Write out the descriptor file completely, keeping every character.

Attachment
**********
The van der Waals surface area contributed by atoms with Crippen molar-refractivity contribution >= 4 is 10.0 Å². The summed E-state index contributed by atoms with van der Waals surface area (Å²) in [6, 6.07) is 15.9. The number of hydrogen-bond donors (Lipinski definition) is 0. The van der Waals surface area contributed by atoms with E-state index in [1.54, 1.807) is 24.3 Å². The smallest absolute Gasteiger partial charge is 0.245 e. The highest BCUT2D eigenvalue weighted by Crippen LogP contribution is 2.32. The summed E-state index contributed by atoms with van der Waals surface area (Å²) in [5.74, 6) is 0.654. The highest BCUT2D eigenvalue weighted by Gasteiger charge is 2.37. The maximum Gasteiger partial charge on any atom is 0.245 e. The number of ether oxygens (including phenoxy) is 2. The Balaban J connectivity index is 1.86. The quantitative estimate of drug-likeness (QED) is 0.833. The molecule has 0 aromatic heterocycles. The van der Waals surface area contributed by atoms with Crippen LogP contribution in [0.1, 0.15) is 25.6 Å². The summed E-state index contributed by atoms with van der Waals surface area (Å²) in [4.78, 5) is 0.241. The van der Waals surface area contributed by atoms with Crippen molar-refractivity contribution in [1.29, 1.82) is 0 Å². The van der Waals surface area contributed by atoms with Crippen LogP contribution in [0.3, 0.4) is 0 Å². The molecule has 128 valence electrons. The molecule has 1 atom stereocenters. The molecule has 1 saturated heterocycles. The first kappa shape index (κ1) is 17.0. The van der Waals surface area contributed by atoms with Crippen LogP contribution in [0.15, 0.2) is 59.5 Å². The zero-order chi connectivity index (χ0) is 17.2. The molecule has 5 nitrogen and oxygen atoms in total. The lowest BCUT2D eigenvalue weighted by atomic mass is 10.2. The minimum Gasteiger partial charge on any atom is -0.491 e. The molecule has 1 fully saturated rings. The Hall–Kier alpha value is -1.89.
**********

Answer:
The van der Waals surface area contributed by atoms with Crippen molar-refractivity contribution >= 4 is 10.0 Å². The summed E-state index contributed by atoms with van der Waals surface area (Å²) in [6, 6.07) is 15.9. The number of hydrogen-bond donors (Lipinski definition) is 0. The van der Waals surface area contributed by atoms with E-state index in [1.54, 1.807) is 24.3 Å². The smallest absolute Gasteiger partial charge is 0.245 e. The highest BCUT2D eigenvalue weighted by Crippen LogP contribution is 2.32. The summed E-state index contributed by atoms with van der Waals surface area (Å²) in [5.74, 6) is 0.654. The highest BCUT2D eigenvalue weighted by Gasteiger charge is 2.37. The maximum Gasteiger partial charge on any atom is 0.245 e. The number of ether oxygens (including phenoxy) is 2. The Balaban J connectivity index is 1.86. The quantitative estimate of drug-likeness (QED) is 0.833. The molecule has 0 aromatic heterocycles. The van der Waals surface area contributed by atoms with Crippen LogP contribution in [0.1, 0.15) is 25.6 Å². The summed E-state index contributed by atoms with van der Waals surface area (Å²) in [4.78, 5) is 0.241. The van der Waals surface area contributed by atoms with Crippen molar-refractivity contribution in [1.29, 1.82) is 0 Å². The van der Waals surface area contributed by atoms with Crippen LogP contribution in [0.3, 0.4) is 0 Å². The molecule has 128 valence electrons. The molecule has 1 atom stereocenters. The molecule has 1 saturated heterocycles. The first kappa shape index (κ1) is 17.0. The van der Waals surface area contributed by atoms with Crippen LogP contribution in [0.15, 0.2) is 59.5 Å². The zero-order chi connectivity index (χ0) is 17.2. The molecule has 5 nitrogen and oxygen atoms in total. The lowest BCUT2D eigenvalue weighted by atomic mass is 10.2. The minimum Gasteiger partial charge on any atom is -0.491 e. The molecule has 1 fully saturated rings. The Hall–Kier alpha value is -1.89.